Whether shaming is justified in a particular case is a complicated question, but for whatever it’s worth, here are a few of the questions I would ask:

  • Did the person express a wish for anyone (or any group of people) to come to harm, or for anyone’s rights to be infringed?
  • Did the person express glee or mockery about anyone else’s suffering?
  • Did the person perpetrate a grievous factual falsehood—like, something one could prove was a falsehood in a court of law?
  • Did the person violate anyone else’s confidence?
  • How much does the speaker’s identity matter?  If it had been a man rather than a woman (or vice versa) saying parallel things, would we have taken equal offense?
  • Does the comment have what obscenity law calls “redeeming social value”?  E.g., does it express an unusual viewpoint, or lead to an interesting discussion?

Of course, even in those cases where shaming campaigns are justified, they’ll sometimes be unproductive and ill-advised.

Aren’t society’s most powerful fair targets for public criticism, even mocking or vicious criticism?

Of course.  Few would claim, for example, that we have an ethical obligation to ease up on Todd Akin over his “legitimate rape” remarks, since all the rage might give Akin an anxiety attack.  Completely apart from the (de)merits of the remarks, we accept that, when you become (let’s say) an elected official, a CEO, or a university president, part of the bargain is that you no longer get to complain if people organize to express their hatred of you.

But what’s striking about the cases in the NYT article is that it’s not public figures being gleefully destroyed: just ordinary people who in most cases, made one ill-advised joke or tweet, no worse than countless things you or I have probably said in private among friends.  The social justice warriors try to justify what would otherwise look like bullying by shifting attention away from individuals: sure, Justine Sacco might be a decent person, but she stands for the entire category of upper-middle-class, entitled white women, a powerful structural force against whom the underclass is engaged in a righteous struggle.  Like in a war, the enemy must be fought by any means necessary, even if it means picking off one hapless enemy foot-soldier to make an example to the rest.  And anyway, why do you care more about this one professional white woman, than about the millions of victims of racism?  Is it because you’re a racist yourself?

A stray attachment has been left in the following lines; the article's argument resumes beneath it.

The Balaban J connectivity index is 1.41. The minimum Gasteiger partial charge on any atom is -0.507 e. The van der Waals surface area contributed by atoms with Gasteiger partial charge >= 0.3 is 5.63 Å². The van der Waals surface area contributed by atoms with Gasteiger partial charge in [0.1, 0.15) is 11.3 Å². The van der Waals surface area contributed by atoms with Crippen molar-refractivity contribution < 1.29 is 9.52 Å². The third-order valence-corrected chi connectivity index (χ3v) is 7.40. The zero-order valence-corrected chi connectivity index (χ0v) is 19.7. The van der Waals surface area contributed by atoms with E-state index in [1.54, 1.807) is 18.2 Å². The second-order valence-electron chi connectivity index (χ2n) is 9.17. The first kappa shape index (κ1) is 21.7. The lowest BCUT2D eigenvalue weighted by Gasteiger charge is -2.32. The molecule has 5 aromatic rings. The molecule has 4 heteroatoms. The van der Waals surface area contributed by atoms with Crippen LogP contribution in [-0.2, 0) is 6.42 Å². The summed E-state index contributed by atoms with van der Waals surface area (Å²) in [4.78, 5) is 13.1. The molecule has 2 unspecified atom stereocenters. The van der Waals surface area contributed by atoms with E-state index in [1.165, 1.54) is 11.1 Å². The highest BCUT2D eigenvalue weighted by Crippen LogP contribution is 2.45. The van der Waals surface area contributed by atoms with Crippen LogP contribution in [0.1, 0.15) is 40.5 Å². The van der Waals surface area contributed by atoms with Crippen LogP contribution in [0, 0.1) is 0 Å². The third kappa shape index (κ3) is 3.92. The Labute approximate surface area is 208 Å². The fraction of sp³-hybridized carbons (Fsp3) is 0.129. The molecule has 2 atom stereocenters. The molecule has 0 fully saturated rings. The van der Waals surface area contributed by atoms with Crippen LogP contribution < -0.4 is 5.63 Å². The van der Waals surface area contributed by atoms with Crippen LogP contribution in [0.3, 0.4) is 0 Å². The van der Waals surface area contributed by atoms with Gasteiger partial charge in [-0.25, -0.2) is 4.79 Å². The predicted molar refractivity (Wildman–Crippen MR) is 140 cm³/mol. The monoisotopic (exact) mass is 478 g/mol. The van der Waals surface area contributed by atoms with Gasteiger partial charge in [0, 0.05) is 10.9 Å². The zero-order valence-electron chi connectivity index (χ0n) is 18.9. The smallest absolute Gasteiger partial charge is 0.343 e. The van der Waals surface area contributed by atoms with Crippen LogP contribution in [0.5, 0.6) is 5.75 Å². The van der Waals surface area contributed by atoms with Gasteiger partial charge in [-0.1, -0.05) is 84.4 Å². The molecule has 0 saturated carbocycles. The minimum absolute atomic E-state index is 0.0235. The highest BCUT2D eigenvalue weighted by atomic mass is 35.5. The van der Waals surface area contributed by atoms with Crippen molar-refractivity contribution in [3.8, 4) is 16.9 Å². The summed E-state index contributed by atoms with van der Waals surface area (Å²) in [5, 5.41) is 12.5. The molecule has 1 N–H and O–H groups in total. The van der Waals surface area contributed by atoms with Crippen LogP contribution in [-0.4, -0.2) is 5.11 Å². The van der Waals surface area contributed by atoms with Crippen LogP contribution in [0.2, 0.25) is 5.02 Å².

I find this line of thinking repugnant.  For it perverts worthy struggles for social equality into something callous and inhuman, and thereby undermines the struggles themselves.  It seems to me to have roughly the same relation to real human rights activism as the Inquisition did to the ethical teachings of Jesus.  It’s also repugnant because of its massive chilling effect: watching a few shaming campaigns is enough to make even the most well-intentioned writer want to hide behind a pseudonym, or only offer those ideas and experiences that are sure to win approval.  And the chilling effect is not some accidental byproduct; it’s the goal.  This negates what, for me, is a large part of the promise of the Internet: that if people from all walks of life can just communicate openly, everything made common knowledge, nothing whispered or secondhand, then all the well-intentioned people will eventually come to understand each other.

If I’m right that online shaming of decent people is a real problem that’s only going to get worse, what’s the solution?  Let’s examine five possibilities.

(1) Libel law.  For generations, libel has been recognized as one of the rare types of speech that even a liberal, democratic society can legitimately censor (along with fraud, incitement to imminent violence, national secrets, child porn, and a few others).  That libel is illegal reflects a realistic understanding of the importance of reputation: if, for example, CNN falsely reports that you raped your children, then it doesn’t really matter if MSNBC later corrects the record; your life as you knew it is done.